A survey published today by the Chartered Management Institute reveals that managers in the engineering sector believe 2007 will be a successful year for business. Their optimism comes despite an increase in the proportion of business leaders predicting rising business costs.

The survey shows that 85 per cent of senior executives in the engineering sector are confident about the year ahead. Asked specifically about business prospects for their organisation over the next twelve months, nearly half gave an upbeat forecast. Forty five per cent also claimed they are very optimistic.

Looking at the likely economic performance of the UK, managers in the sector are predicting that employment will remain at current levels, with 49 per cent suggesting there will be no significant change. However, across the UK, respondents in Wales expressed confidence that new jobs will be created, with 35 per cent indicating the belief that job opportunities will increase during the next 12 months.

The proportion of managers believing that UK output (GDP) will increase has also risen since this time, last year. In December 2005, only 16 per cent thought UK productivity would improve, compared to 24 per cent this year. Within the engineering sector the figure is 17 per cent. Across a range of industries in the UK, respondents in the IT and retail sectors are most confident, with 33 and 27 per cent respectively expecting improved levels of performance and productivity in 2007.

However, the survey reveals some concerns over rising business costs, with 49 per cent of those questioned within the sector predicting further increases in business taxation. They also fear increasing inflation and interest rates.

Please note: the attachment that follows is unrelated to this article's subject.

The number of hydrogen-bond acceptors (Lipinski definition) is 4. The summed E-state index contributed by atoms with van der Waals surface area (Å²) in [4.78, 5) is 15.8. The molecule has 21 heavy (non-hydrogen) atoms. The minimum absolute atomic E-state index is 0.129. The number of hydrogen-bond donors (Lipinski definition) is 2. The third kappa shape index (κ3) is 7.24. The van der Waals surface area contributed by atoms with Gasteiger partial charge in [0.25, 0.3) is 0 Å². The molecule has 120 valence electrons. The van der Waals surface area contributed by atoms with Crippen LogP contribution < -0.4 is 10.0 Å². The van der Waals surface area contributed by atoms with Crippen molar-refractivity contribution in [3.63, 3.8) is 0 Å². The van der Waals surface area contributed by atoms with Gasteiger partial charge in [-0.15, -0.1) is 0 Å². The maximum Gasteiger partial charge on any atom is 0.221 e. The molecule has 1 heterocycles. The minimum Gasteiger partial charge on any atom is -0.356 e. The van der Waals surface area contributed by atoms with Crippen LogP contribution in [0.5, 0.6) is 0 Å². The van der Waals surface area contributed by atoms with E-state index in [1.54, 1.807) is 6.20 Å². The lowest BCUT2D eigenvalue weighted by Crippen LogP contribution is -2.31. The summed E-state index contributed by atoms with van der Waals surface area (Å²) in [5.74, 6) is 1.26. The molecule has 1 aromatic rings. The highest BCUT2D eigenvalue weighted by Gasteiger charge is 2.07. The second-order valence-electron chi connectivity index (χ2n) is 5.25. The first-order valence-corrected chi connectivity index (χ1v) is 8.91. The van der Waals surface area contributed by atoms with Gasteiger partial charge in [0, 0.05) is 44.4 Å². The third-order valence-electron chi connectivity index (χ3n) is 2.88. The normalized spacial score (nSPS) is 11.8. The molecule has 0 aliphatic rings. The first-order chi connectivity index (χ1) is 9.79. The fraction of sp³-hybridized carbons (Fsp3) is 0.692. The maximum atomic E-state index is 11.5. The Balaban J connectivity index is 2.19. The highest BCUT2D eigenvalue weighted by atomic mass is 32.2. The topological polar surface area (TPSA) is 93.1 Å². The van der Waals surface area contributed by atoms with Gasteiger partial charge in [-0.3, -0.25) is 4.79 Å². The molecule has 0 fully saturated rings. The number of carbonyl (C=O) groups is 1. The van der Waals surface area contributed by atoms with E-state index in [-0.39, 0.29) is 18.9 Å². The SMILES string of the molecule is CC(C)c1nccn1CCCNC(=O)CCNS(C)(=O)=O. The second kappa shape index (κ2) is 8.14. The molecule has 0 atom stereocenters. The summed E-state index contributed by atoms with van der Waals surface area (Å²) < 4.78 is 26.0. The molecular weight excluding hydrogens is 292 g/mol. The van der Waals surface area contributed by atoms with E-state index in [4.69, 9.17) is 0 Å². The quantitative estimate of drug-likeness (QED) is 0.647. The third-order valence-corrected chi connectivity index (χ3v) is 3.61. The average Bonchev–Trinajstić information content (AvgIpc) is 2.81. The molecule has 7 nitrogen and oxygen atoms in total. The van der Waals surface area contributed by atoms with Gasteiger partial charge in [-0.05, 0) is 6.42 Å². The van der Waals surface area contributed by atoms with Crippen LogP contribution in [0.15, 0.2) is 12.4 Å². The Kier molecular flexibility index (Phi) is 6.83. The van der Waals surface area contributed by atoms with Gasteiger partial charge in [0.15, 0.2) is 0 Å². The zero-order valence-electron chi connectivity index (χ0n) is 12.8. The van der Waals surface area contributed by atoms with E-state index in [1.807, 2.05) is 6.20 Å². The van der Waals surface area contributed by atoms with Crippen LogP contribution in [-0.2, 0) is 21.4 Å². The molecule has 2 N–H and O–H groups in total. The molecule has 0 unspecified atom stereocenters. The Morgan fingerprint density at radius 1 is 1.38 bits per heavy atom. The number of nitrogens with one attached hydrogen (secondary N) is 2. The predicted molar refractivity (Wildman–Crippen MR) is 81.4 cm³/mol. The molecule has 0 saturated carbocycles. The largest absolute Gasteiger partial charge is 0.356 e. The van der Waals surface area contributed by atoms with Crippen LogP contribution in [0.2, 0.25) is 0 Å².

When the question was asked 70 per cent suggested inflation would rise and 79 per cent said rising interest rates will affect business performance.

Respondents were also asked about personal predictions for the year ahead and many sounded warnings for their employer. One quarter said they planned to change jobs in the next twelve months – double the national labour turnover figure for 2006 (12 per cent) reported in the National Management Salary Survey.

However, in view of the recently published Leitch Review on Skills, which recognised a skills shortage across all areas of the UK, it is encouraging to note that 43 per cent of respondents in the engineering sector intend to undertake training courses and further education during the New Year. Recognising the need for greater international collaboration, 15 per cent also stated their intention to learn a new language.

Jo Causon, director, marketing and corporate affairs at the Chartered Management Institute, said: ‘In the run up to Christmas many organisations, rightly, focus their attention on the achievements of the previous twelve months, but when the past year has been one littered with concerns about skills shortages and the knock-on impact on UK performance and productivity, it is encouraging to see such high levels of confidence about the year ahead.

‘Of course, there are clear warning signs to employers that their staff do not want to sit still and is vital that this message is understood if UK organisations are to recruit, retain and benefit from the best talent available.’